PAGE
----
Ask yourself:

  • Can I win? If there's no hope for victory, what will you really gain? Choose wisely. You have limited resources. Be honest with yourself. Ask yourself what abilities are needed in this situation and whether you have them. This may be a battle worth fighting, but do you have the skills it takes to win? Even when you feel you're compromising deeply held principles, it's important to live to fight another day. History is full of examples of armies that won the battle but lost the war. Don't risk this fate by standing your ground for every tiny skirmish. At the end of the day, it's not about the battles fought and won; it's about making progress in the overall struggle to reach your goals.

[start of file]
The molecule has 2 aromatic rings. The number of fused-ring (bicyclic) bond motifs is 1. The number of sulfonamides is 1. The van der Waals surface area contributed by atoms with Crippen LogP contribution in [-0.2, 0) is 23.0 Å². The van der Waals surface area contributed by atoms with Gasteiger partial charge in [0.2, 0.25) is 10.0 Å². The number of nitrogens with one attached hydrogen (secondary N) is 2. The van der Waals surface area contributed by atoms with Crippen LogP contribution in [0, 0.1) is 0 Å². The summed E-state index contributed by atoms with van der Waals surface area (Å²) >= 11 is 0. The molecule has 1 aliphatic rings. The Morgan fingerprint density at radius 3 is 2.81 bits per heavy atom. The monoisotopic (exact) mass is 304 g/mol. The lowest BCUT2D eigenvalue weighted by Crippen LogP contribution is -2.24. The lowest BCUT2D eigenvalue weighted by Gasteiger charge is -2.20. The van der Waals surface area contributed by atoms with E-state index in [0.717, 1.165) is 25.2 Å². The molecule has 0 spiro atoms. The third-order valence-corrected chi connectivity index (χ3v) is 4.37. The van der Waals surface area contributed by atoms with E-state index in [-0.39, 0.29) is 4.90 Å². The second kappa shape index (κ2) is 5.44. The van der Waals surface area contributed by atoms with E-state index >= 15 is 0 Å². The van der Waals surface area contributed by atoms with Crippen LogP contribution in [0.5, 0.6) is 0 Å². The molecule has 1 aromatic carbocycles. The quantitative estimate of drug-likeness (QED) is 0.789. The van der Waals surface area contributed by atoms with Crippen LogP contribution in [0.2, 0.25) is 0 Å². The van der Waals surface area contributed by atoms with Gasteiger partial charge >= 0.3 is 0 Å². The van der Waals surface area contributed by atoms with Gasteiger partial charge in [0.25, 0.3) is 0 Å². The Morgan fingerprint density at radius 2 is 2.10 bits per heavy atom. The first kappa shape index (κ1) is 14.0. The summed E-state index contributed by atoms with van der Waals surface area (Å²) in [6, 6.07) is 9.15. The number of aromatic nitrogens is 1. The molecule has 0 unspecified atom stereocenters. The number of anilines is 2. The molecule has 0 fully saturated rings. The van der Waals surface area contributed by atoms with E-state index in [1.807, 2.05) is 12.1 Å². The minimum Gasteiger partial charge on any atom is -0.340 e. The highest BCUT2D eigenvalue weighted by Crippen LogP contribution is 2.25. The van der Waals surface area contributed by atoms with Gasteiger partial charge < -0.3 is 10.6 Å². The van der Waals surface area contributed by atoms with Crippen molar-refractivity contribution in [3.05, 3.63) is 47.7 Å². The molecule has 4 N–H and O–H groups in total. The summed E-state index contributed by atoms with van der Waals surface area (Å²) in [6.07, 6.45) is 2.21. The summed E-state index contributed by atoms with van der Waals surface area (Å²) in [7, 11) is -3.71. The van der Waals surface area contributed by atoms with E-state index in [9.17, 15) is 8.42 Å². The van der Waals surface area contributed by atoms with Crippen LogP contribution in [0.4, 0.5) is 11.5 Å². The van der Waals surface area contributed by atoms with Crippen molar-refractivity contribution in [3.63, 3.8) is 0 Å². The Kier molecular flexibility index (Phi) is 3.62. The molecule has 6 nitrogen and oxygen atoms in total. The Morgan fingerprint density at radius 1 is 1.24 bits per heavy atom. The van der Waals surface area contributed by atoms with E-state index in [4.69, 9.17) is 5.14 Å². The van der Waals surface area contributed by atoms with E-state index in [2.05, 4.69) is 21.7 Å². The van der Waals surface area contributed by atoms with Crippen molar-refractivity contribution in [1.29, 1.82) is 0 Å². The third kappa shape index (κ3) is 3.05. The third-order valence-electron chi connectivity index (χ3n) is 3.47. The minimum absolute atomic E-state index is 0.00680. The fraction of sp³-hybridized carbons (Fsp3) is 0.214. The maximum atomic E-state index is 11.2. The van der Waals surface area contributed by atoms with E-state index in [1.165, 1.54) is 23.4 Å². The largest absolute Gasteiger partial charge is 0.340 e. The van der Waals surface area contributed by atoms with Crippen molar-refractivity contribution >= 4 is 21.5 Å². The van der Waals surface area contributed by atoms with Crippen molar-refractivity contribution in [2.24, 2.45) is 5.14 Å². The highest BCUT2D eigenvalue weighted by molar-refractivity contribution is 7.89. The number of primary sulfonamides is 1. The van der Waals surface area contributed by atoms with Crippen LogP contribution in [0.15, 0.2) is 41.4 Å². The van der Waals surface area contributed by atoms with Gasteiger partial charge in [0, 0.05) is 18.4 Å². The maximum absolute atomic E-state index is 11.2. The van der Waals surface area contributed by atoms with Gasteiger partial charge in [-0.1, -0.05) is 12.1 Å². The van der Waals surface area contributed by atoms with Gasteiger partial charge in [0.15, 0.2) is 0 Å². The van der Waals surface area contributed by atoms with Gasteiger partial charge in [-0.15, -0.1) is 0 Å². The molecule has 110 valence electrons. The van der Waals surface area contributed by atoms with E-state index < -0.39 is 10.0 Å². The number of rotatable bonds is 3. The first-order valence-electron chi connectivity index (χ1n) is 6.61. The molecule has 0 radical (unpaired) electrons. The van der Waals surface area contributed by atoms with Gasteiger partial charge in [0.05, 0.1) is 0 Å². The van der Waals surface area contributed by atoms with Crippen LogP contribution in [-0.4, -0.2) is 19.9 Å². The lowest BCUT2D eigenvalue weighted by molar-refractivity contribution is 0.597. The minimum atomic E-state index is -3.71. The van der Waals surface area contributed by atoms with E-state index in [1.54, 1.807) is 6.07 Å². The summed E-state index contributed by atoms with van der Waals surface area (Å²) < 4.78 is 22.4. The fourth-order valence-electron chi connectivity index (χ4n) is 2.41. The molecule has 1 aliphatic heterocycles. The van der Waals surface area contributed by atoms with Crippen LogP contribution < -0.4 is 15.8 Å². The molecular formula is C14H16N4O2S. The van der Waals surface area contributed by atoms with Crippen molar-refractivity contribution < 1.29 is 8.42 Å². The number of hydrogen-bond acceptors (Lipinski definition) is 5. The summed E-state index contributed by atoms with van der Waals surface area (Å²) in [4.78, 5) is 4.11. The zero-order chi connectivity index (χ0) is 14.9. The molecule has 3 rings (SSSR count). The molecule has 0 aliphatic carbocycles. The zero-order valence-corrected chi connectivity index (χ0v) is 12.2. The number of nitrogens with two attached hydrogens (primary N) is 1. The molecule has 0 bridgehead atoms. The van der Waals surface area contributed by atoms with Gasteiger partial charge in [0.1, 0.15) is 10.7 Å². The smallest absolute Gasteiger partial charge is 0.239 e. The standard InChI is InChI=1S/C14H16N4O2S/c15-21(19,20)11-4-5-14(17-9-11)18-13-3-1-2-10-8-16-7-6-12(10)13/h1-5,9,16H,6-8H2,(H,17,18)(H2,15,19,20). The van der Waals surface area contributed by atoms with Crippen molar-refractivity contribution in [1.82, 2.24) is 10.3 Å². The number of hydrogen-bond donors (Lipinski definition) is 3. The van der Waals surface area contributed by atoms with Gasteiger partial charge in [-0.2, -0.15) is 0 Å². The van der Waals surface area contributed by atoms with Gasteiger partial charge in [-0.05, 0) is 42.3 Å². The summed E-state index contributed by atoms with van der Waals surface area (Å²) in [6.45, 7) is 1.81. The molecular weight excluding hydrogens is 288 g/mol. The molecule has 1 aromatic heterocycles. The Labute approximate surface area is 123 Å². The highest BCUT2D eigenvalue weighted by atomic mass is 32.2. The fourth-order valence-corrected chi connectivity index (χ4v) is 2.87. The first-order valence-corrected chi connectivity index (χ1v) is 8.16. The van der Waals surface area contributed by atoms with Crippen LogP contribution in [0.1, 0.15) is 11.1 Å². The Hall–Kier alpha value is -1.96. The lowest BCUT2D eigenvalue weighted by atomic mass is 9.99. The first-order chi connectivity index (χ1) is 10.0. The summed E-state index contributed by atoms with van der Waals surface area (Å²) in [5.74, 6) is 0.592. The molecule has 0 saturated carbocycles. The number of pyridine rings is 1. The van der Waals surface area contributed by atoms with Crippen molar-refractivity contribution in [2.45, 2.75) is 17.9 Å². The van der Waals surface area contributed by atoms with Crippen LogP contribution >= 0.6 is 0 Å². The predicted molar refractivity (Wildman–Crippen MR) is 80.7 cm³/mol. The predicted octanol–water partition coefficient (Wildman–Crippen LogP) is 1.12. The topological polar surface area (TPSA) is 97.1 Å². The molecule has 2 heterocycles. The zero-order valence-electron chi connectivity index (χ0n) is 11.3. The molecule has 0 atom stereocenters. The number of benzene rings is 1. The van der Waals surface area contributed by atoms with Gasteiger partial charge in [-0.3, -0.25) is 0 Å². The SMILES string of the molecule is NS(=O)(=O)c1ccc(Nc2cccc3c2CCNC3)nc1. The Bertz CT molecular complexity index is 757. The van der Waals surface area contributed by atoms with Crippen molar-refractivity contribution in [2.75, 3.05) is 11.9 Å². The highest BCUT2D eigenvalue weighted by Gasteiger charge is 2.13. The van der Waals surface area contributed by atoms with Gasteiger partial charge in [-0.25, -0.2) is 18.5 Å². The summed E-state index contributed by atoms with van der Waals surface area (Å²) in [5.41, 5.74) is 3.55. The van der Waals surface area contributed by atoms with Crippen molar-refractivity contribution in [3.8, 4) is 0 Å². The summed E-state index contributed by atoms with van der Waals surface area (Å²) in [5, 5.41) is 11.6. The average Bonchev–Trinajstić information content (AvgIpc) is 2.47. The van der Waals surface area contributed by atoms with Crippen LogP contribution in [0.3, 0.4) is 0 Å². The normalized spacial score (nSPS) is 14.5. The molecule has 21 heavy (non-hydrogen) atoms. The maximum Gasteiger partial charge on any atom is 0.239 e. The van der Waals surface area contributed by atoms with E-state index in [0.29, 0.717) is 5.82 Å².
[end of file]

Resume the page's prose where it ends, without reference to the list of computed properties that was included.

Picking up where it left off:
• Should I win? Consider the importance of the relationship with your opponents. It might be of more value to support this relationship than to win the current decision. Often you can block your group's progress and perpetuate conflict because you're holding out for a win—you're so sure that you're right and the others are wrong. Compromising can mean that the group moves on, rather than being stuck. Winning isn't necessarily what it's all about. Seeing movement in the right direction is. Sometimes it's important to lose now in order to win later. You don't have to have the last word. Often it takes a bigger person to let the conflict go. Sometimes this can be a turning point—let the opponent win, and you may win a convert.